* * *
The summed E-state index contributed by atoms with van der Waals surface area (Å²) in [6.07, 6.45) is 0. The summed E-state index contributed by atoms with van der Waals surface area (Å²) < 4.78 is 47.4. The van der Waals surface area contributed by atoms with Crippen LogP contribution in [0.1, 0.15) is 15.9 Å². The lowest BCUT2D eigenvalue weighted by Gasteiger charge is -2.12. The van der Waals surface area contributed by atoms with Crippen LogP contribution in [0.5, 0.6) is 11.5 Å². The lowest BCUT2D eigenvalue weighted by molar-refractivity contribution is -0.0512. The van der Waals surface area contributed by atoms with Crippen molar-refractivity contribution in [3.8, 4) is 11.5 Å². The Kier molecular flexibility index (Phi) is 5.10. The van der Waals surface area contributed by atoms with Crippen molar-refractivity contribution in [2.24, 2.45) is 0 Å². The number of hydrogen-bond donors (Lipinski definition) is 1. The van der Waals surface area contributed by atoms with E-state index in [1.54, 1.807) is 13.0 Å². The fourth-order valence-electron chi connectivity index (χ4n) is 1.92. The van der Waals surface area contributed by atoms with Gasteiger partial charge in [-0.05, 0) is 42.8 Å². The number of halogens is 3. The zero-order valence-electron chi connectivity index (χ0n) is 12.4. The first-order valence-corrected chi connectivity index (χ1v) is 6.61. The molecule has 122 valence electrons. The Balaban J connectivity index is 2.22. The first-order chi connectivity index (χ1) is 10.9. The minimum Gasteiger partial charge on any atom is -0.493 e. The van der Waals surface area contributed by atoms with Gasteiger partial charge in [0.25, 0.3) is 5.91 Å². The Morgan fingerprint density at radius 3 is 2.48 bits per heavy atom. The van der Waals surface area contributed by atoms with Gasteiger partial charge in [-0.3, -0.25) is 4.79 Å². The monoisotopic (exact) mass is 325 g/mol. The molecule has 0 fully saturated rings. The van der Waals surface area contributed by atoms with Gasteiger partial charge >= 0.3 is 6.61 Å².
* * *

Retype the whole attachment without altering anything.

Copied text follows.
The summed E-state index contributed by atoms with van der Waals surface area (Å²) in [6.07, 6.45) is 0. The summed E-state index contributed by atoms with van der Waals surface area (Å²) < 4.78 is 47.4. The van der Waals surface area contributed by atoms with Crippen LogP contribution in [0.1, 0.15) is 15.9 Å². The lowest BCUT2D eigenvalue weighted by Gasteiger charge is -2.12. The van der Waals surface area contributed by atoms with Crippen LogP contribution in [0.5, 0.6) is 11.5 Å². The lowest BCUT2D eigenvalue weighted by molar-refractivity contribution is -0.0512. The van der Waals surface area contributed by atoms with Crippen molar-refractivity contribution in [3.8, 4) is 11.5 Å². The Kier molecular flexibility index (Phi) is 5.10. The van der Waals surface area contributed by atoms with Crippen molar-refractivity contribution in [2.24, 2.45) is 0 Å². The number of hydrogen-bond donors (Lipinski definition) is 1. The van der Waals surface area contributed by atoms with E-state index in [1.54, 1.807) is 13.0 Å². The fourth-order valence-electron chi connectivity index (χ4n) is 1.92. The van der Waals surface area contributed by atoms with Gasteiger partial charge in [-0.05, 0) is 42.8 Å². The number of halogens is 3. The zero-order valence-electron chi connectivity index (χ0n) is 12.4. The first-order valence-corrected chi connectivity index (χ1v) is 6.61. The molecule has 122 valence electrons. The Balaban J connectivity index is 2.22. The first-order chi connectivity index (χ1) is 10.9. The minimum Gasteiger partial charge on any atom is -0.493 e. The van der Waals surface area contributed by atoms with Gasteiger partial charge in [0.25, 0.3) is 5.91 Å². The Morgan fingerprint density at radius 3 is 2.48 bits per heavy atom. The van der Waals surface area contributed by atoms with Gasteiger partial charge in [-0.3, -0.25) is 4.79 Å². The monoisotopic (exact) mass is 325 g/mol. The molecule has 0 fully saturated rings. The van der Waals surface area contributed by atoms with Gasteiger partial charge >= 0.3 is 6.61 Å².